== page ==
Henderson elected officials — at least the few who are talking — are backing the police department after a Review-Journal investigation documented how officers with repeated misconduct allegations remained on the job.
Tuesday night, Henderson Mayor Debra March read a public statement backing Henderson Police Chief Thedrick Andres and the department, saying Andres is making changes to address misconduct problems.
“I’d like to share my appreciation for Chief of Police Thedrick Andres, who took the helm of the Henderson Police Department in July 2019, and (has) actively worked to change the culture of the department to highlight professionalism, accountability and transparency,” she said at the city council meeting.
March, who has been mayor since 2017, also said the officers with sustained allegations revealed in the “Flawed Discipline” investigation received proper punishment, and two of the four officers, whose histories were detailed in the project, are no longer on the force.
“It should be noted that as appropriate discipline was administered commensurate with each officer’s misconduct, training opportunities were provided, and the two remaining officers have since demonstrated their willingness to meet performance milestones and adapt to the department’s evolving culture,” she said at Tuesday’s meeting.
March did not respond to a request to discuss her statement.
Henderson police internal affairs records released to the Review-Journal show officers often received verbal or written reprimands, or counseling, for issues as serious as a domestic violence arrest, kicking a motorist who was having a diabetic seizure in the face, and threatening a man during an arrest warrant. One of the four officers, Michael Ray Stevens, was fired and another, Sgt. Michael Gillis, voluntarily retired with a $117,000 pension in 2018, police records show.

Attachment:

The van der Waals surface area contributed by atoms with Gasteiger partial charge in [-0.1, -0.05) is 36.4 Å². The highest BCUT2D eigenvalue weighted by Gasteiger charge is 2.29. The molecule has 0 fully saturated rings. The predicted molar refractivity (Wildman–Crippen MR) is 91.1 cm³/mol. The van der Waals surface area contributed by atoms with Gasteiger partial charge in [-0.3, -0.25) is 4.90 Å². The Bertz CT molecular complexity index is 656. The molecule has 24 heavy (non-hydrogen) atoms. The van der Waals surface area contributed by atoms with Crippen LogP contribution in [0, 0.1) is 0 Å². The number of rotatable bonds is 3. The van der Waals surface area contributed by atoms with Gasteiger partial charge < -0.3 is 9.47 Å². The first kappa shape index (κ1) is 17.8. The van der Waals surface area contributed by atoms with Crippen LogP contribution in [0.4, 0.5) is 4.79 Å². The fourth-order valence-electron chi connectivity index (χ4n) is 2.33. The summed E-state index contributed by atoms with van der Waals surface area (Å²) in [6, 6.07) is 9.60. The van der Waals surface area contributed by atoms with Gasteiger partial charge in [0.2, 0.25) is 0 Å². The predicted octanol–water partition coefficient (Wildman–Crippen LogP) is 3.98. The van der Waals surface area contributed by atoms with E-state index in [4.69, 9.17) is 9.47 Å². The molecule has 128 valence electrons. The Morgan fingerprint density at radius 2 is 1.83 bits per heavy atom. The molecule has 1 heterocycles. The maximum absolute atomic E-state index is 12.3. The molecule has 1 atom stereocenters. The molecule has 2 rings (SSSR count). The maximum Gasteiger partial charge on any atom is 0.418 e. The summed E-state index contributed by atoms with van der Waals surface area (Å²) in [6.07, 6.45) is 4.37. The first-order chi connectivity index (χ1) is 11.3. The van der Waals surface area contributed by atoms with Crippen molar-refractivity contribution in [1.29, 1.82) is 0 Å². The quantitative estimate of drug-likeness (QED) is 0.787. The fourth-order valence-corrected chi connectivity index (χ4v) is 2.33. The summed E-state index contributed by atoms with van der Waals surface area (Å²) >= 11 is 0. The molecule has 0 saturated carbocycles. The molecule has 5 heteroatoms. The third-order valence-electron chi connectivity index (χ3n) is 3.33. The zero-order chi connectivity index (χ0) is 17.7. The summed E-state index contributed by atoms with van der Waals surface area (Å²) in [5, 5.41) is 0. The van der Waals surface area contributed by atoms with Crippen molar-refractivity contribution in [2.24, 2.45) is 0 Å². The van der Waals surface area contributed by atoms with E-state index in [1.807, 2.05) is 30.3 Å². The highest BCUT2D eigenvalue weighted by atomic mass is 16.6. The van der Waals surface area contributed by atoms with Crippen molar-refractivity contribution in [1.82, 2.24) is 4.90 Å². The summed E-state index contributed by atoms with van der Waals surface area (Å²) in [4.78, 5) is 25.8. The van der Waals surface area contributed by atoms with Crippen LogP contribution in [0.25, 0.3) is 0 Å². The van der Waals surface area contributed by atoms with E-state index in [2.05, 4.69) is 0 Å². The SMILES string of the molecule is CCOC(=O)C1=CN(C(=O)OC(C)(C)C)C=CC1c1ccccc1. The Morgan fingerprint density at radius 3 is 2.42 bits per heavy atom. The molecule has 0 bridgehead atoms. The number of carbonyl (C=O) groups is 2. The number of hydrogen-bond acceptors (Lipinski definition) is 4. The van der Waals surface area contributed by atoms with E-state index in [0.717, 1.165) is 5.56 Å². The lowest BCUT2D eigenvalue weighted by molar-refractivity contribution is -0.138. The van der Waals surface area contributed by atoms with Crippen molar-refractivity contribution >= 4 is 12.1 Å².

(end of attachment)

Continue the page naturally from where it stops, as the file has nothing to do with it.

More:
Two remain on the job, including Lt. Brett Seekatz, who kicked the motorist and received a verbal reprimand and was later promoted. Corrections officer Darius Brown received a 40-hour suspension and anger management for a 2018 battery arrest after he threatened his neighbors because of a loud family argument, records show.
In her statement, March pointed out Henderson is nationally accredited, created its own academy to make sure cadets are taught proper policies and practices and the department was selected for the “Train the Trainer program, which provides officers and professional staff with active bystandership training designed not only to prevent harm, but to change the culture of policing.”
Nevada ACLU executive director Athar Haseebullah questioned March’s characterization that the department handled the discipline properly.
“While much of the misconduct referenced predated Chief Andres’ tenure and HPD is at least attempting to turn over some records of misconduct, unlike many other law enforcement agencies throughout the state, the fact that HPD officers engaged in shocking levels of misconduct and were promoted instead of terminated speaks volumes,” he said after seeing March’s comments.
Henderson Councilman John Marz backed March and questioned the appropriateness of exposing misconduct allegations in the department. “I thought your story was completely out of line,” he said in a brief phone interview. “The things reported were from a few years ago and not relevant today.”
When asked why some of the officers remain on the force, Marz said, “I’m not going to have this conversation with you,” and hung up. The other city council members, Michelle Romero, Dan Shaw and Dan Stewart, did not return messages left on their phones.
Contact Arthur Kane at email@example.com. Follow @ArthurMKane on Twitter. Kane is a member of the Review-Journal’s investigative team, focusing on reporting that holds leaders and agencies accountable and exposes wrongdoing.